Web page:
- Review Date: 05/15/2012
- Bottom line: The Vizio M3D550KD packs plenty of features and very accurate colors into an under-$1,500 55-inch 3D HDTV.
- Pros: Inexpensive. Full-featured. Excellent color and contrast.
- Cons: Not terribly energy efficient for an LED-backlit set.
Vizio strikes again with a low-priced, well-equipped edge-lit LED HDTV. Last year, we tested the 65-inch Vizio XVT3D650SV ($3,699.99, 4 stars) and were pleased by its Web features, passive 3D, and picture quality. Now, the M3D550KD follows suit, with just as many useful features and a much, much lower $1,429.99 (direct) price tag. Its 3D isn't quite as crisp as with some active 3D HDTVs, but considering everything you get for the price, the M3D550KD earns our Editors' Choice for budget HDTVs.
Plain and unassuming, the M3D550KD has a slightly glossy and rounded black bezel with a backlit Vizio logo on the bottom and no other design flourishes. A row of controls sit behind the right edge of the screen, offering Power, Menu, Input, Channel Up/Down, and Volume Up/Down buttons. The inputs face left and downward in a recessed part of the back panel of the HDTV, with four HDMI ports and two USB ports accessible from the left side. Oddly, the analog and optical audio inputs are above the HDMI and USB ports, making cable management slightly inconvenient if you use a soundbar under the HDTV.
The remote is a thick brick of a controller that hides a keyboard that slides out from its bottom half. It's a Bluetooth remote, so you don't need line of sight with the HDTV to use it once it's paired. Pairing the remote is a simple process that the HDTV walks you through when you first turn it on, and after that you can use Vizio's Internet Apps (VIA) and other online features with text input through the remote's QWERTY keyboard. Though the remote is thick, it also feels flimsy because of the sliding keyboard, and its size makes it less comfortable to handle than conventional remotes.
You can access VIA over the M3D550KD's built-in Wi-Fi, which includes a wide variety of apps, widgets, and services. The HDTV can access Netflix, Hulu Plus, Amazon Instant Video, Pandora, and other streaming media services, plus social networks like Facebook and Twitter and an assortment of news, sports, weather, and other information apps. You can even video chat on Skype with the optional $150 XCV100 camera accessory. The only thing the HDTV is really missing is a Web browser, like those found on LG, Panasonic, and Sony HDTVs. A browser would have really made the QWERTY keyboard on the remote useful.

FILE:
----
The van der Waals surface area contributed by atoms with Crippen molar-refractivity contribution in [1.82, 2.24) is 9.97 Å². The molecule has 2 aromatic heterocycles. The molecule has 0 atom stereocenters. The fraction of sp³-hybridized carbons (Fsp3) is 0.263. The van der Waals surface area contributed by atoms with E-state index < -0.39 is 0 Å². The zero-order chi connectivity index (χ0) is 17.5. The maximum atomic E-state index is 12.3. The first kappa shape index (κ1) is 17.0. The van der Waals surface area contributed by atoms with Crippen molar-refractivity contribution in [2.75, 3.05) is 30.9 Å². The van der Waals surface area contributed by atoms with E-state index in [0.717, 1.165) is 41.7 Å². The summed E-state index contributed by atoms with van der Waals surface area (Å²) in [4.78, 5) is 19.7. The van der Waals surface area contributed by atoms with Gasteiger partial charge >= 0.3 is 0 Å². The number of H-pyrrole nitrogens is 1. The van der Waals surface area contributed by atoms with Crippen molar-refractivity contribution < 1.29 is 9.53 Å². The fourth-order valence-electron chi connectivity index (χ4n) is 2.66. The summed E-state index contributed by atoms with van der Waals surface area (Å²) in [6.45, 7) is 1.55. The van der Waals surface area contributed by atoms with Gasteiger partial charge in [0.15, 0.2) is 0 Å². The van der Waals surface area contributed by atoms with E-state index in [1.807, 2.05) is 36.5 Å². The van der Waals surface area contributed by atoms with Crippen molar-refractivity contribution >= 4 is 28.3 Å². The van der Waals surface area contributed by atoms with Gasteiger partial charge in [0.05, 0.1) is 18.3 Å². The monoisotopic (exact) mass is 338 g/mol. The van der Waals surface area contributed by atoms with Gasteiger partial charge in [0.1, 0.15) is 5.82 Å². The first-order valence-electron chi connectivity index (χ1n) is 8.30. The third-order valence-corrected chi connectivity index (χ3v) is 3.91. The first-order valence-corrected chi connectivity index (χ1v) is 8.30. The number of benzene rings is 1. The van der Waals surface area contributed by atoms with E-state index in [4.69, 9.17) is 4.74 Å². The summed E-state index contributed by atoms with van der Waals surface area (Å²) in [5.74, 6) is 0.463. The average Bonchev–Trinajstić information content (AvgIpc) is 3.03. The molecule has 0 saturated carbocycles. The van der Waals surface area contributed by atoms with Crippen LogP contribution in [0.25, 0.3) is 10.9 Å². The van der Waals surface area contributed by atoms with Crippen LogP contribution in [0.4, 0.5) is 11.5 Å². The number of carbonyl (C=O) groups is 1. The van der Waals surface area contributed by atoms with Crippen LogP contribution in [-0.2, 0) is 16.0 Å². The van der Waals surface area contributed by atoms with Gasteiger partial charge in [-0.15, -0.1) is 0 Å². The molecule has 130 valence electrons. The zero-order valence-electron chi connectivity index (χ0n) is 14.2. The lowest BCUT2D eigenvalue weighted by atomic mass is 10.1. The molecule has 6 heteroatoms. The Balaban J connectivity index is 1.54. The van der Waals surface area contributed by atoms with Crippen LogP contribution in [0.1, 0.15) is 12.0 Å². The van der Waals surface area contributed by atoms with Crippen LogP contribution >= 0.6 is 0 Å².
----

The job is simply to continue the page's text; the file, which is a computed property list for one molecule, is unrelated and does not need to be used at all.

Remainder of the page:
We test HDTV picture quality with a Konica-Minolta CS-200 chromameter after basic brightness and contrast calibrations, and the M3D550KD performed very well, reaching a peak white level of 364.75 cd/m2 and a very dark black level of 0.02 cd/m2 for a contrast ratio of 18,237:1. Colors were similarly excellent; using Spectracal's CalMAN software and the DisplayMate test patterns to measure color, the HDTV's red, green, and blue channels were nearly perfectly aligned with the CIE ideal values. The chart below shows the ideal CIE values (the red, green, and blue boxes), and the values the screen displayed (the gred, green, and blue circles). It doesn't reach the inky blacks of our high-end Editors' Choice Sharp Elite Pro-60X5FD ($5,999, 4 stars), but you'd have a hard time finding a screen that gets brighter or darker anywhere near the M3D550KD's price.
I watched Piranha on Blu-ray, and the contrast ratio of the HDTV showed well in the movie's bright beach scenes and murky underwater shots. The party atmosphere looked warm and colorful, with the beach and people contrasting nicely against the blue-green of the water. Underwater, the darker texture of seaweed and fish showed detail, though the very dark parts of the scenes still got a bit muddy. While a slight bloom appeared in our test pattern tests, it wasn't noticeable when watching movies. Because the M3D550KD is edge-lit by LEDs and not backlit (the lights light the screen from the edges instead of from directly behind it), this bloom is a normal occurence.
As a passive 3D HDTV, the M3D550KD uses polarized lenses instead of electronic shutters. This means the screen comes with four pairs of glasses, and that additional pairs are inexpensive compared to most active shutter glasses at as little as a few dollars each. The passive 3D picture is roundly excellent, with little crosstalk and significant depth. I watched several 3D PlayStation 3 game demos on the set, and they were clean and clear. Cars in Gran Turismo 5 popped out as they drove down the track, and the large weapons and open battlefields in Ratchet & Clank: All 4 One showed generous distance. Some crosstalk appeared when I turned my head, but from most positions the 3D picture looked very sharp.
The M3D550KD uses an average of 135 watts, and no energy efficiency settings are readily available in the menu. While this is decent for a 55-inch HDTV, the LG 55LM6700 ($2,299.99, 4 stars) consumes less than half as much power at 67 watts, and even the larger 60-inch Sharp Aquos LC-60LE640U ($1,899.99, 4 stars) consumes just 115 watts.
If you want a big, full-featured HDTV for a low price, the Vizio M3D550KD should be at the top of your list. At $1,430 it's not exactly an impulse buy, but for offering 3D with four pairs of glasses, Wi-Fi, lots of Web options, a QWERTY remote, and excellent contrast and color for a lot less than similar-sized and similar-equipped HDTVs, it's our Editors' Choice for budget HDTVs.